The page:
Herrera: It’s an unspoken protocol sort of like when a president-elect is not supposed to start engaging in policy work before they’re actually sworn into office. You actually saw some of that criticism when the Reagan and Trump administrations began. There was some criticism that they were intruding upon the governing process of a sitting president. So that’s what it looks like — somebody with a lot of political leverage is intruding upon a democratically elected president’s administration and is largely seen as out of bounds.

Q: Why do you feel there's an expectation from Democrats for Obama to speak up?

Herrera: There is no leader in the Democratic Party with the same stature as former President Obama, but they also don’t have either majorities in the House of Representatives and Congress.

They have a minority leader in both, but they don’t have a majority leader, a speaker of the House. So there is a void there. In that sense, they are sort of rudderless.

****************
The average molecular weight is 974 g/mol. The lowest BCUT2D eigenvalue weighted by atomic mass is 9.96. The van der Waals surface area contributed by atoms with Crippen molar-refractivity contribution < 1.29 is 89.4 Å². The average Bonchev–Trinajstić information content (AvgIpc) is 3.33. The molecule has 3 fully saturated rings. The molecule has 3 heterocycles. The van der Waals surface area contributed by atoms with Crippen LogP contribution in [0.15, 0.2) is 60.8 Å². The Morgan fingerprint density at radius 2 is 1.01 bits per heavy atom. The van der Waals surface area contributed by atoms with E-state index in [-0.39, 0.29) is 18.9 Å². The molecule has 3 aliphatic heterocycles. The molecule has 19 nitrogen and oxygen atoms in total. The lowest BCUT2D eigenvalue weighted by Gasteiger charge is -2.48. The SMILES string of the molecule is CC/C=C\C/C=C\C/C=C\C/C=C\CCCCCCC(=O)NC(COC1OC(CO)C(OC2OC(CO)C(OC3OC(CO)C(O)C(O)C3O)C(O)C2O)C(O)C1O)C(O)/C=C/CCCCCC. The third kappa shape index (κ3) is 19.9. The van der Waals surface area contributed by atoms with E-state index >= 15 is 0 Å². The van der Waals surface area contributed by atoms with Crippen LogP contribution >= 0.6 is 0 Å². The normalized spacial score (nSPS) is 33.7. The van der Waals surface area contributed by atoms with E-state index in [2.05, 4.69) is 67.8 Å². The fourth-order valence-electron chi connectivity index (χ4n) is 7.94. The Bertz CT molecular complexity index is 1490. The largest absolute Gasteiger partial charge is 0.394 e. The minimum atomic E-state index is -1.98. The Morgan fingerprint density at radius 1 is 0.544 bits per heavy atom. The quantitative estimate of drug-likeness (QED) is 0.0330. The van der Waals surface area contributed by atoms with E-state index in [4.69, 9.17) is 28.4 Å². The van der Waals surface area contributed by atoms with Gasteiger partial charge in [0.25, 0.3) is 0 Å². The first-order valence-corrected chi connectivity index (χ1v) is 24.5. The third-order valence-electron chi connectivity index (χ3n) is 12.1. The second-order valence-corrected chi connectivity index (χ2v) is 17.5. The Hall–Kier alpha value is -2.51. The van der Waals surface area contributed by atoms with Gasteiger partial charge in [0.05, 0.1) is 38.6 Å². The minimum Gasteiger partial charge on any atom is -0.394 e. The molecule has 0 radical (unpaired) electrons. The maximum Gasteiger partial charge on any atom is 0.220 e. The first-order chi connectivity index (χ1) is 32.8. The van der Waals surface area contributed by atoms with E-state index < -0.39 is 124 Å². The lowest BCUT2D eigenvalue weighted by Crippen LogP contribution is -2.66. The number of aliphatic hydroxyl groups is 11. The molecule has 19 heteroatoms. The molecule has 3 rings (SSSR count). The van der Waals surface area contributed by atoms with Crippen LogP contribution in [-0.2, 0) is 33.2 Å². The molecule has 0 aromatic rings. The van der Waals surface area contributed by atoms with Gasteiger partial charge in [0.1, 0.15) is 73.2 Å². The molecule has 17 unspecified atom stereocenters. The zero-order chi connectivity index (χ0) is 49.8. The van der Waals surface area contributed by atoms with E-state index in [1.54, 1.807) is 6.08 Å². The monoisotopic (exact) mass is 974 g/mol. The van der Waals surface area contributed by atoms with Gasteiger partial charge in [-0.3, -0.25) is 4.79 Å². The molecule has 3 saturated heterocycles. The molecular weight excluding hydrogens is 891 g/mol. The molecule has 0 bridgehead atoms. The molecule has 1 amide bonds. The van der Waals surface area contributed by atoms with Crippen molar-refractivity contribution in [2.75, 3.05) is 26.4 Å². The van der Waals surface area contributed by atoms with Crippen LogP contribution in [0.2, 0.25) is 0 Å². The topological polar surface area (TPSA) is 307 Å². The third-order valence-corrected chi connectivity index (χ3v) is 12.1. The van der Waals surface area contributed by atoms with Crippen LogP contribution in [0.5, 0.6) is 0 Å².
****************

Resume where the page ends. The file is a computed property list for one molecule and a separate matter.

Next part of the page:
That could be part of why Democrats are wanting Obama to emerge as their voice because they don’t have one right now. None of the political leaders in the Democratic Party have the megaphone that the former president has, so that is what they’re seeking.

Where do they find their megaphone because they’re being drowned out?

Q: Do you envision Obama working behind the scenes to help prop the Democratic party back up again?

Herrera: Yes, I believe so.

My guess is that he’s going to lend his name, legacy and reputation to those efforts being made — for example — to those who are trying to make a difference in social and political issues such as congressional redistricting.

He'll lend his name and weight to those sorts of issues that he sees as helping not just Democrats but Americans who are hoping to be more directly heard in elections.

He’s committed to issues of inequality, so where there’s groups who are looking to advance those causes, he’s going to lend his weight. I don’t necessarily see him taking a leadership role in a founding organization that necessarily does that. I don’t see him forming something like the Clinton Foundation, but lending his weight and voice to other efforts that are already ongoing.

Q: What should the role of an ex-president be?